Ongoing Investigations: Case #150

UN-GO is one of the few shows of the season I have finished up. It is a very odd mystery show kind of in the vein of Demon Detective Neuro where the answers come from both deduction and supernatural means making them rather impossible beyond just guessing. It also has a bizarre sense of humor, too. The cases keep getting stranger as the show goes on bringing future technology like AIs into the mix as well further complicating any and all cases. The detective team of Shinjuro and Inga and later Kazamori combine with the tag along Rie make for an eclectic mix of talents and personalities. Shinjuro is a good lead detective that I came to really like, he has the observation skills but does use Inga a bit too much though the reasoning for that is more obvious later on. I like the last two cases a lot but truly they are more about experiencing the atmosphere. In fact, I am incredibly interested in the world surrounding these things like the seemingly militaristic Japan, there is a lot of world to explore but sadly there isn’t much time to do so before the end. Sadly there probably won’t be anymore either with the exception of the 0 episode (which I think will give us Shinjiro’s backstory) since only incredibly popular Noitamina shows get sequels. UN-GO is based on a novel but again sadly I won’t be able to read it either.

I finished UN-GO and I still don’t have a firm grasp on if I liked it or not. I will say that I do not regret watching it. It was unusual enough that it made the experience worthwhile. Sort of like the latest BBC Sherlock the series takes the post WWII mysteries of Ango Sakaguchi and puts them in a future setting. This odd juxtaposition gives the show a unique vibe of old and new. At the same time as I mentioned in my last look at the show it is also a clear example of why Knox wrote his rules of mysteries in the first place. Inga’s powers always make the mysteries feel unusual and sometimes the solutions feel unearned. The episode with the movie set was undoubtedly the most surreal episodes of the series. At times the show felt a bit strange but these episodes take that feeling to an entirely new level. The last three episodes distinctly feel like the end of a season but not the end of a story. There is the movie I have yet to see but that is just a prequel. I have to wonder if they hoped that this would do well enough to get a second season or did they just not want to put a cap on Ango Sakaguchi’s stories even if it is a heavily modified version of those stories. I can’t say everyone will like this show. It can be a very easy show to dislike. But it is worth checking out just to see if you like it as there is little else out there like UN-GO.

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Ongoing Investigations: Case #145

Carnival Phantasm Season 2 has an all Saber related episode. Therefore Carnival Phantasm Season 2 is rated A++ with a side order of extra credit. But with all my horrible blatant prejudice aside Carnival Phantasm continues to be a series of in jokes piled on top of each other. There is some good material that does not rely on the mythology but there are few people who would be able to sit through what would otherwise be rather incomprehensible episodes otherwise. This set of episodes really favors the Fate side of things. Episode five is mostly Berserker running around wreaking havoc.  Episode six is sort of dodgy since it mostly revolves around the fact that Shinji often beats and rapes Sakura while Rider does her best to protect her in a faux soap opera. It is really is a dark type of humor that could easily turn people off. Episode seven is the only split episode with the first half being about Arcueid making okonomiyaki and the second half being about Caster’s love life. I wonder if this skit is enough to make people actually like Caster. Unlike Sakura she has never really been hated but mostly just ignored.  The eighth is all about Saber so I naturally enjoyed it immensely. They thankfully end the Phantasmoon story for the most part in episode 6. It was never that long but they were stretching what was originally a one page gag pretty far as it were.  I assume we will get one more Phantasmoon skit in season 3 but I think the break will go do it a world of good. Lancer continue to be the Kenny of the series dying in every episode. I have more to say but maybe I will save it for its own post. Other than that: ALTER! ALTER! ALTER!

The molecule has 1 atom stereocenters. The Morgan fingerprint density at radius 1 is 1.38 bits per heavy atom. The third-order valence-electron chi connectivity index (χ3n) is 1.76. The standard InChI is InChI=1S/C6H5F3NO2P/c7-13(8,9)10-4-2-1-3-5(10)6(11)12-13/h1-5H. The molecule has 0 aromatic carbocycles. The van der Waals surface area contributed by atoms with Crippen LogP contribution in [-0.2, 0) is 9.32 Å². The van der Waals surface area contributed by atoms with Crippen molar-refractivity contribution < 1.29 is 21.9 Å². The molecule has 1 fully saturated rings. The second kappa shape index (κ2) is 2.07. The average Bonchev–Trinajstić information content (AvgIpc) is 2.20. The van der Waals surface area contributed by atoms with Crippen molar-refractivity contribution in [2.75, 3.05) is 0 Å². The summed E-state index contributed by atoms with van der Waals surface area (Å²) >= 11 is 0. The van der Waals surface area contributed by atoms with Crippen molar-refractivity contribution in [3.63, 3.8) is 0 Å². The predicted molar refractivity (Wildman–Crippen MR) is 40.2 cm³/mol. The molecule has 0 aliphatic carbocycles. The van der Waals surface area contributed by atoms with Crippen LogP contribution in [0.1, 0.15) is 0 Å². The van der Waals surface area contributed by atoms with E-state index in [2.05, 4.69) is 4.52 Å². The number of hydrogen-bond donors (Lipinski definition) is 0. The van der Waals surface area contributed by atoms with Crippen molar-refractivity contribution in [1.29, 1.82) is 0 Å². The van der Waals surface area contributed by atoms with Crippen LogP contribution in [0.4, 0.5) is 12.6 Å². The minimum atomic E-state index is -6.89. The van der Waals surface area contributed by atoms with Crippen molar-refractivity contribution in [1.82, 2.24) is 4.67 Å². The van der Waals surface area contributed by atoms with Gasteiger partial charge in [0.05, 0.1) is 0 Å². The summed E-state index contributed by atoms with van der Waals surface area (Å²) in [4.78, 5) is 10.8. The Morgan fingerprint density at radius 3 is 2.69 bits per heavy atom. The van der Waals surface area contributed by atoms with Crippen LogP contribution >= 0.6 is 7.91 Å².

In volumes 27-28 of Kekkaishi we finally get confirmation, at least in part, of what Karasumori’s deal is. 27 is mostly battling the witches spell which threatens not just the sacred site but the surrounding city. But big surprises occur when Yoshimori is able to harness the mind-emptying technique that we’ve been so curious about. Along with this comes the reveal of his new familiar which leans towards creepy. Since all of this involves the head of the Organization and every major player I can only assume we have entered the final arc of the series. I still feel as though Yoshimori’s family has secrets lurking in its depths but we’ll have to wait and see.

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S.W.A.T. Reviews: Fall 2011 Pt. 3

With the success of the S.W.A.T. reviews last season we’re trying it again with the autumn line up. The premise of these reviews is simple: watch the first episode of a series and then immediately sit down to record a review mini-podcast. The reviews are five- to ten-minutes long and entirely off the cuff. As always we only review new shows (so no sequels or continuations) and try to avoid anything that just looks outright awful. These are the last two (for us) of the new season:

Listen – Episode 1 of Guilty Crown from Production I.G with the opening “My Dearest” by supercell and is streaming on Hulu.

Listen – Episode 1 of UN-GO from BONES with the opening “How to Go” by School Food Punishment and is streaming on Crunchyroll.